Cymbeline Refinished

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Cymbeline Refinished
George Bernard Shaw 1934-12-06.jpg
Written by George Bernard Shaw
Date premiered 1937
Original language English
Subject The phantasmogoric last act of Shakespeare's Cymbeline is replaced by more rational one
Genre history play comedy
Setting Ancient Britain

Cymbeline Refinished (1937) is a play-fragment by George Bernard Shaw in which he writes a new final act to Shakespeare's play Cymbeline. The drama follows from Shaw's longstanding need to reimagine Shakespeare's work, epitomised by his play Caesar and Cleopatra and his late squib Shakes versus Shav.

Creation

The play was written "as a lark" after the committee of the Shakespeare Memorial Theatre were looking for a way to market a staging of Cymbeline as part of a plan to fund a memorial to Shakespeare.[1] The ending of Cymbeline had been ridiculed in the nineteenth century, but the play was just beginning to be reconsidered as an "experimental romance".[2] Shaw was consciously engaging in a long tradition of rewriting Shakespeare for modern values and tastes.[2]

Shaw had expressed the standard Victorian view of the play in 1896 when he wrote that it was "stagey trash of the lowest melodramatic order". After altering the ending, Shaw changed his mind about the bulk of the play, but remained convinced that the last act was a disaster, writing in 1946 that it was "one of the finest of Shakespeare's later plays" but "goes to pieces in the final act".[2]

Plot

Shaw removed many of the revelations that accumulate in the final act, cutting its length by more than half.[3] He minimises the discovery that Polydore and Cadwal are Imogen's long lost brothers. In the end they decide to return to rural life in Wales rather than join the royal court. The deus ex machina scene in which Jupiter descends from the heavens is also dropped. Shaw removes the implausible account of the British victory over the Roman legions, which in the original is achieved purely by the superhuman heroism of Posthumus, Polydore and Cadwal. He replaces it with a conversation in which the Romans discuss the possibility that the Britons recalled Belarius, a general who "knew his job", to command their forces.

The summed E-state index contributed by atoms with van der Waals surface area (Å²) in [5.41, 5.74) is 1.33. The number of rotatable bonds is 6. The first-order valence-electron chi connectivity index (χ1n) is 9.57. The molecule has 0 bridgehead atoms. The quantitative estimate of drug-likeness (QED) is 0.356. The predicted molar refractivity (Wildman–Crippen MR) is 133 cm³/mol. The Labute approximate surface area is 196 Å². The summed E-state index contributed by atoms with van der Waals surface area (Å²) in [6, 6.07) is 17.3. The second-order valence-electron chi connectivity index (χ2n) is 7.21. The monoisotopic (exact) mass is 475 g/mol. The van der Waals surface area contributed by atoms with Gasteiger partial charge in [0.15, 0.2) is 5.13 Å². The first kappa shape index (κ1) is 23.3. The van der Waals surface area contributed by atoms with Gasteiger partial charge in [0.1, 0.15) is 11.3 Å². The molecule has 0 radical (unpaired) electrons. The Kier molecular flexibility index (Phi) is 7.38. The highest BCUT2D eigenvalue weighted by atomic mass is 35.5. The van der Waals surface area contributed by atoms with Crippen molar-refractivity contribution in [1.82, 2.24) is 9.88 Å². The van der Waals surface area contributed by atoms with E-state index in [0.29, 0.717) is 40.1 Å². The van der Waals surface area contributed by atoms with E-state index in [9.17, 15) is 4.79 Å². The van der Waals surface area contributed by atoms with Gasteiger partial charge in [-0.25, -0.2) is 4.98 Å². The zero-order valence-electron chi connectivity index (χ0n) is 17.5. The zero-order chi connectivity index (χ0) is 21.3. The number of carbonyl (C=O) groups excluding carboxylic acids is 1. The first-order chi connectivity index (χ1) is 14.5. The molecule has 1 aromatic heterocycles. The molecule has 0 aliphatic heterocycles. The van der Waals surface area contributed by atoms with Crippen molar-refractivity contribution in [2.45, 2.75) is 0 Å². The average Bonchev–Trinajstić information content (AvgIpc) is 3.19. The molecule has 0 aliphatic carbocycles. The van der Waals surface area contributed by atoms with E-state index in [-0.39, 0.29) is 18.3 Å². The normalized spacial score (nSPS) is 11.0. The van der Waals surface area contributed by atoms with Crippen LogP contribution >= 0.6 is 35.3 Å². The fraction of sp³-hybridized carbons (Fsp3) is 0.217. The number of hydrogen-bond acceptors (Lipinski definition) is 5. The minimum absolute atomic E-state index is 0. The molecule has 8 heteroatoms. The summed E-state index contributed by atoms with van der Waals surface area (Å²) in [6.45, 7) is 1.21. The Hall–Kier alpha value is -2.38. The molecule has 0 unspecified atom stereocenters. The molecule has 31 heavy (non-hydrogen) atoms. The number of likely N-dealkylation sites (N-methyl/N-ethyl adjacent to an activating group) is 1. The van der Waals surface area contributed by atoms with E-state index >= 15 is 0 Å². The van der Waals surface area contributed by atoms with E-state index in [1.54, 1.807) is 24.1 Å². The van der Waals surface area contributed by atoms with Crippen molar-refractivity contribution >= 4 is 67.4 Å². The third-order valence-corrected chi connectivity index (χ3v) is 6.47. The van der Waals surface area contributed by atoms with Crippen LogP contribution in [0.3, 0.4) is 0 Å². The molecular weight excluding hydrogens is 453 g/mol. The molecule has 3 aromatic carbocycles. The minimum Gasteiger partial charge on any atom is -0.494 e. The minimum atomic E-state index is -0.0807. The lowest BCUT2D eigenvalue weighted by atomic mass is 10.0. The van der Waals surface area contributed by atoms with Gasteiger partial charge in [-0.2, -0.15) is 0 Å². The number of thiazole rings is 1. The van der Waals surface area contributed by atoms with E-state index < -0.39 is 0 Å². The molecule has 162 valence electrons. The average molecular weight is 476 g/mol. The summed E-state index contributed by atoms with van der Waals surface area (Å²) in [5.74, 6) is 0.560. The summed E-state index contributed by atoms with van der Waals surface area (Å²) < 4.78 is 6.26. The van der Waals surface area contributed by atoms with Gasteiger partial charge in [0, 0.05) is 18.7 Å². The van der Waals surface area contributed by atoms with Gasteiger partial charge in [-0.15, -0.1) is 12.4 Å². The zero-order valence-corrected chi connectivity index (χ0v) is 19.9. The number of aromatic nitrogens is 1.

Shaw also makes Imogen a much more assertive figure, in line with his feminist views. He creates a scene in which Iachimo confesses to Posthumus. Imogen recognises Posthumus' voice and actively uncovers his identity. After Posthumus repents, she continues to point out the immorality of his actions, and resents the suggestion that she should accept her husband back unconditionally, but in the end accepts that "I must go home and make the best of it, as other women must."

89 lines of the original play were retained in Shaw's version.

Critical views

Paradoxically Shaw offered his own alternative ending as challenge to producers to restore Shakespeare's original, which had been crudely cut in many productions. The act is written in blank verse, but C.B. Young notes that there is "a violent change of tone from the fairy-tale and romantic atmosphere of the original acts to the Shavian wit with a touch of cynicism, of the end."[4] Bernard F. Dukore says that "Shaw's refinishing of Cymbeline's last act reveals such features of Shavian comedy as his typical treatment of exposition; his focus, not on the resolution of a situation, but on the response of the characters to that resolution; and broad comedy with a realistic base."[3]

References

  1. ^ Lenker, Lagretta Tallent, Fathers and Daughters in Shakespeare and Shaw, Greenwood, 2001, p.174.
  2. ^ a b c Hart, Jonathan, Shakespeare and His Contemporaries, Palgrave Macmillan, 2011, p.170.
  3. ^ a b Bernard F. Dukore, Bernard Shaw, Playwright: Aspects of Shavian Drama, University of Missouri Press, 1973, p.212
  4. ^ Young, C. B (ed), Introduction, Cymbeline, Cambridge University Press, p.liii.
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